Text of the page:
The quadrupole velocity selector is a device which separates out the low-velocity tail of the Maxwell distribution from an effusive source of molecules. This tail constitutes a very small fraction of the total molecules as shown below, but is nevertheless sufficient for collisional experiments.
In our lab the velocity selector consists of a bent quadrupole as shown above – the molecules enter via a leak valve from the righthand side, and, as illustrated by the trajectory simulations below, only the slow molecules are guided around the bend. A quadrupole mass spectrometer is used to monitor the flux of molecules emerging from the guide.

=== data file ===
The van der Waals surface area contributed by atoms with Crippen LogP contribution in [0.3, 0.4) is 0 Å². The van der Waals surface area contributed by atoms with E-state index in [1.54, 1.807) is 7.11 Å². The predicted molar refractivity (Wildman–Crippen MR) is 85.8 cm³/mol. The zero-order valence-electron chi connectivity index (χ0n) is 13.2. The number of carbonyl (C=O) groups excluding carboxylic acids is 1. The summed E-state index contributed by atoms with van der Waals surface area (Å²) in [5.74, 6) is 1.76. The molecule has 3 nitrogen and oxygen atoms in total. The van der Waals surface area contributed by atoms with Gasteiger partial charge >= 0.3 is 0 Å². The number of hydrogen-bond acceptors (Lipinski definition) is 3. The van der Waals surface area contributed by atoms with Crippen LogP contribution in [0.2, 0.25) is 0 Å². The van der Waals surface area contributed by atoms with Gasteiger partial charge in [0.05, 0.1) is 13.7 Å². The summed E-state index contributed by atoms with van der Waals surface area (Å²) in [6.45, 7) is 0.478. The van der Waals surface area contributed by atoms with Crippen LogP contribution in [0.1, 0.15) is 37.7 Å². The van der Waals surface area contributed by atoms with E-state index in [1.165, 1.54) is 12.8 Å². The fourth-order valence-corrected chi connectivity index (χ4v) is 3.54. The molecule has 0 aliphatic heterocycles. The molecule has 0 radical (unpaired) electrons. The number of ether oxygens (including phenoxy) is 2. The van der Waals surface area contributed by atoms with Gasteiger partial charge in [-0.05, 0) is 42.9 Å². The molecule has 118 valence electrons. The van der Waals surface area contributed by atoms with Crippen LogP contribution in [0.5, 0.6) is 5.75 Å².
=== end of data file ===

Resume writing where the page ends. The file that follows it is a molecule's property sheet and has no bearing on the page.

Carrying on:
Only the low field seeking states (those for which the energy of the molecule increases with increasing field) are guided, but otherwise the guide is only selective for the translational motion, not for the internal degrees of freedom – thus the output is translationally cold, but the distribution of vibration-rotation states is approximately room temperature.
In our guide we have worked with a range of polar molecules, as shown above. As the quadrupole voltage is increased, a greater proportion of the molecules are transmitted, corresponding to a higher average velocity (a greater fraction of the tail of the velocity distribution).
The figure above shows the energy distribution of CH3F molecules transmitted by the guide expressed in terms of the corresponding temperature in Kelvin.